Recruiting

Kill Your Unicorns

Bigger. Faster. Stronger.

Recruiting is evolving. Fast. Faster than any time in my 15+ years in corporate recruiting. There are many contributing factors: social media, the maturation of employer branding, the prevalence of mobile devices (and their ability to reach a new ‘always on’ generation), advances in HR technology – just to name a few.

These changes in the recruiting marketplace are happening at a pace most corporate recruiting teams struggle to keep up with. It’s created a new crop of consulting firms (like mine) who help them navigate these new waters. There is a lot of opportunity in this new world.

These industry shifts have also spawned a new crop of hyperbolic statements, unicorn statements, about the state of recruiting. Views I feel are beginning to become more and more disconnected with the trench recruiting realities on the ground for most companies. These unicorn views aren’t rooted in the realities most recruiting teams face.

The Resume Is Dead.

cat-riding-a-fire-breathing-unicorn-16414-1280x800

No, it’s not. One of the most popular unicorn statements is that the resume is dead. That in the age of social media the resume is a stagnant relic from recruiting’s past that has outlived it’s utility. There are three glaring flaws with this point of view.

This unicorn statement assumes all the prospects our organizations might hire are active on social media. Not just active, but so active they leave enough breadcrumbs for hiring teams to understand what they do, how well they do it, and ideally whether they’re a cultural fit for good measure. That’s just not reality for the across all industries and the universe of prospects we might hire.

Let’s assume there is enough accessible social data to make an informed decision on all prospect’s suitability (there isn’t). How are companies who hire at scale supposed to manage that approach? 50,000 global hires in a fiscal year? Super, fire up the social media aggregator!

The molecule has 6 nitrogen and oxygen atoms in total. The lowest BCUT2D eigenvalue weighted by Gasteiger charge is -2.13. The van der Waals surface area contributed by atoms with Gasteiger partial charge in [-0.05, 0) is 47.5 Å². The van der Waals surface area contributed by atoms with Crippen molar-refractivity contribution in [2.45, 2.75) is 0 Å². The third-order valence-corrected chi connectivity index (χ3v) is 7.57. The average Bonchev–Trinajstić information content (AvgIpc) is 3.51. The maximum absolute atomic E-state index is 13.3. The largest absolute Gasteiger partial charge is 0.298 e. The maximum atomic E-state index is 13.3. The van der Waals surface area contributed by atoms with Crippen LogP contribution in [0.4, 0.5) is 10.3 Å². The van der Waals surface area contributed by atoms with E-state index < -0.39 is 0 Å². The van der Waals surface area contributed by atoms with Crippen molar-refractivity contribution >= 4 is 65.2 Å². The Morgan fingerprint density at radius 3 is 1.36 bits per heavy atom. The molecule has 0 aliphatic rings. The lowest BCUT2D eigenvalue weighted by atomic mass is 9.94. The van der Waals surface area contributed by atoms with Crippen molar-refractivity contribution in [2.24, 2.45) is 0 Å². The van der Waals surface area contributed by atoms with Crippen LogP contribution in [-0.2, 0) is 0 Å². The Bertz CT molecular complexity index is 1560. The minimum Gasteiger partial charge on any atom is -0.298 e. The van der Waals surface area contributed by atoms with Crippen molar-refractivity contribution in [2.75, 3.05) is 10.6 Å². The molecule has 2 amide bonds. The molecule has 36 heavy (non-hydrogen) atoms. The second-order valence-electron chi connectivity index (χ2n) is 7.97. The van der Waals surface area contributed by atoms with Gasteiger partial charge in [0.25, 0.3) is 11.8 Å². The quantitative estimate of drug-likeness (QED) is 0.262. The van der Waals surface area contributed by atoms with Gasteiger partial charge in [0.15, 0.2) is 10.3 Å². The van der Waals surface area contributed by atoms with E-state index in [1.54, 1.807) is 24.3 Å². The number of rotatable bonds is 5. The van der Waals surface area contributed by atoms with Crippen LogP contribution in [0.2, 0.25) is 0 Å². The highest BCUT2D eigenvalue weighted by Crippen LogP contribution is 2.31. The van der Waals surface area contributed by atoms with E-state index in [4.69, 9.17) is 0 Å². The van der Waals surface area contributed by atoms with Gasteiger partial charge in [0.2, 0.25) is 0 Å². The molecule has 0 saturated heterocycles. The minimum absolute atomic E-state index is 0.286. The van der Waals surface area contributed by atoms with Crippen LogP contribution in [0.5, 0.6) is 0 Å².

Another point, but certainly not least in sheer sexiness of subject, is compliance.

Big Data And Algorithms Will Replace Recruiters Soon.

a-celestial_female_unicorn_for_luna-1494361

No, it won’t. Don’t get me wrong – I’m all for technology (with the podcasting bona fides to prove it). I do think algorithms will enhance corporate recruiting capabilities over time. If you drink the kool aid, that “over time” is allegedly next year. Really? There will definitely be companies and new HR technology that will enable this in 2015, but to think it will be mainstream is naïve. To sell it as truth is irresponsible.

Most corporate recruiting teams aren’t even mining their ATS for talent. They’re just beginning to incorporate social media and employer branding into their talent strategy. CRM is something that’s beginning to gain traction as we continue to adopt more marketing tactics and sensibilities into corporate recruiting. That’s the real reality most corporate recruiting teams face. We’re getting there, but our evolution and adoption curve is iterative and we’re still a few stages behind.

There’s never been a better time to be a recruiter.